Director - Andrew Neel

Produced by - Ethan Palmer

Cinematography - Andrew Neel, Ethan Palmer, Hillary Spera

Editor - Luke Meyer

Supervising Editor - Brad Turner

Original Music - Jonah Rapino

Sound - Raphael Laski












Portrait painter Alice Neel (1900-1984) was a self-described collector of souls who recorded her sitters on canvas through six decades of the 20th century, among them Andy Warhol, Bella Abzug, Allen Ginsberg and Annie Sprinkle. Neel always sought the "authentic", moving from Greenwich Village to Spanish Harlem just as the Village was gaining reputation in the art scene. She sacrificed almost everything for her art, delving so far into the psyches of her sitters she would almost lose herself. Yet Neel was also a dedicated mother, raising two sons in the bohemian world she inhabited. 

Filmmaker Andrew Neel, Alice Neel's grandson, puts together the pieces of the painter's life using intimate one-on-one interviews with Neel's surviving family and personal archival video. The documentary explores the artist's tumultuous biography and the legacy of Alice Neel's determination to paint her era.


I am Alice Neel's grandson. The intimate connection between Alice's story and my own creates a rare proximity between director and subject that informs this film in both conscious and unconscious ways. Integrating myself into the film as a character, without eclipsing Alice's life story, was critically important to me. My hope was to present Alice's life and work free from judgement yet from the intimate point of view of a family member.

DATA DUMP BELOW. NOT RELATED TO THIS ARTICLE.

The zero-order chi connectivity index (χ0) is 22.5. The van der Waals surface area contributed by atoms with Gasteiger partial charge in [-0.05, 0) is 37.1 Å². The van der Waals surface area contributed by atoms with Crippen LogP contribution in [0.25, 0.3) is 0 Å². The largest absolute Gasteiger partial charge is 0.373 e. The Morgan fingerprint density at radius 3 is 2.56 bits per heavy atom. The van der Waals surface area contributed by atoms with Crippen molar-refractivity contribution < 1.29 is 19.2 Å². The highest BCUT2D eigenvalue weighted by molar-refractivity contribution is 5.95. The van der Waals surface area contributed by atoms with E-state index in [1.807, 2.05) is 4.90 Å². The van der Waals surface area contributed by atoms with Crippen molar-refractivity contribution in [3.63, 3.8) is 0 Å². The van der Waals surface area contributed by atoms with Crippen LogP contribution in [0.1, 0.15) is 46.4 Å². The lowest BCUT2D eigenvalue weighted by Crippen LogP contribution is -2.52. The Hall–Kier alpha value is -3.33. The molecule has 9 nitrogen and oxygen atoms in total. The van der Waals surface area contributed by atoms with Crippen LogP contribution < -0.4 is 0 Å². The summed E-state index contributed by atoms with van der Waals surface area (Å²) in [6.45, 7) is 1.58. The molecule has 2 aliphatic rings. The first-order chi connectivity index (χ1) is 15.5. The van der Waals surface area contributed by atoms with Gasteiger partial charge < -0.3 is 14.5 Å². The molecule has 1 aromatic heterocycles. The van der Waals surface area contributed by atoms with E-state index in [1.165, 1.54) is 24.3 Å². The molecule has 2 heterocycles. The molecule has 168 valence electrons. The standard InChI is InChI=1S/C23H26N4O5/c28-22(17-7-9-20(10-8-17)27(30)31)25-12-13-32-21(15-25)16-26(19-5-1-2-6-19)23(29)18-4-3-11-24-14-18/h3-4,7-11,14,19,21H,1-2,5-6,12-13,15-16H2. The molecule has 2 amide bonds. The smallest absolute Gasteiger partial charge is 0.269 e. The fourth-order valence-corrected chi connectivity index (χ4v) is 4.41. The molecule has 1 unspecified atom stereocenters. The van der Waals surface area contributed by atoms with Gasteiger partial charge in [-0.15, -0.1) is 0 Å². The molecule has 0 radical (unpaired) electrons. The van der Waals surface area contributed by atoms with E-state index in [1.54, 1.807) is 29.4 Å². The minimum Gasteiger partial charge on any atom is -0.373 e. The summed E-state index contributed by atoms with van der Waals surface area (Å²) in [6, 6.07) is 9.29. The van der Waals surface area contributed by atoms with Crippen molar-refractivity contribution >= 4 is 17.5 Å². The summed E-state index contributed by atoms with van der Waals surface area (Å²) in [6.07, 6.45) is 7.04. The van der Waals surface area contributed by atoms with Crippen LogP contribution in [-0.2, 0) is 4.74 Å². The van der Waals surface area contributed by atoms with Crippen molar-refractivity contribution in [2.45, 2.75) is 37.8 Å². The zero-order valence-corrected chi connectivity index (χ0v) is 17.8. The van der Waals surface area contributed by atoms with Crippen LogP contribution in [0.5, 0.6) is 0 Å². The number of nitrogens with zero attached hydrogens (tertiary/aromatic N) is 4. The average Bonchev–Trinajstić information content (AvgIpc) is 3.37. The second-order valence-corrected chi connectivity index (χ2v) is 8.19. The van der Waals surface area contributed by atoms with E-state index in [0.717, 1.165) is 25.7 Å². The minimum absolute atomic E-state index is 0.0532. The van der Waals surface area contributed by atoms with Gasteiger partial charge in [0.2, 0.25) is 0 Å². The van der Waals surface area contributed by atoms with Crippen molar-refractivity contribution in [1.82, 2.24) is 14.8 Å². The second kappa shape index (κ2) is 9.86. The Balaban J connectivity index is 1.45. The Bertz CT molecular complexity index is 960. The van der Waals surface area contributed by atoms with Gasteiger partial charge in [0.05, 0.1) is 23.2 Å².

The most vital addition that I felt I could make to the film was an investigation of the consequences that Alice, and those around her (namely my father and his brother) had to endure. My father does not discuss his childhood a great deal, and much of Alice's earlier life exists only in mythological tidbits and anecdotes that surface year after year at family gatherings. I have transcended these myths in order to unearth the difficult private aspects of her story. I have not done this for the sake of sensational details. Nor was it to further galvanize the inaccurate myth of the bohemian artist that is so often propagated by art historians, critics and other filmmakers. My hope was to start a discussion about the difficult personal choices that an artist must often face and how this affects the people around them.

In the 20th century, marked in the art world by abstraction and other non-figurative traditions, Alice's portraits are a brave and lonely reaffirmation of the individual. Her 'paintings of people', as she liked to call them, pay tribute to the unique, un-sanitized aspects of each person that mass media and middle class culture are still threatening to destroy today.

Despite the extremities of Alice's professional and personal lives, her ideals remained remarkably consistent and her style and approach to her work un-flagged by the whims of the contemporary art world. For that I respect her. Tenacity, and a genuine interest in the world around her are what allowed her to make powerful paintings. This film is an investigation of the sacrifices she made in order to live and paint the way she wanted.


All Alice Neel paintings used with permission from Neel Arts & the Estate of Alice Neel.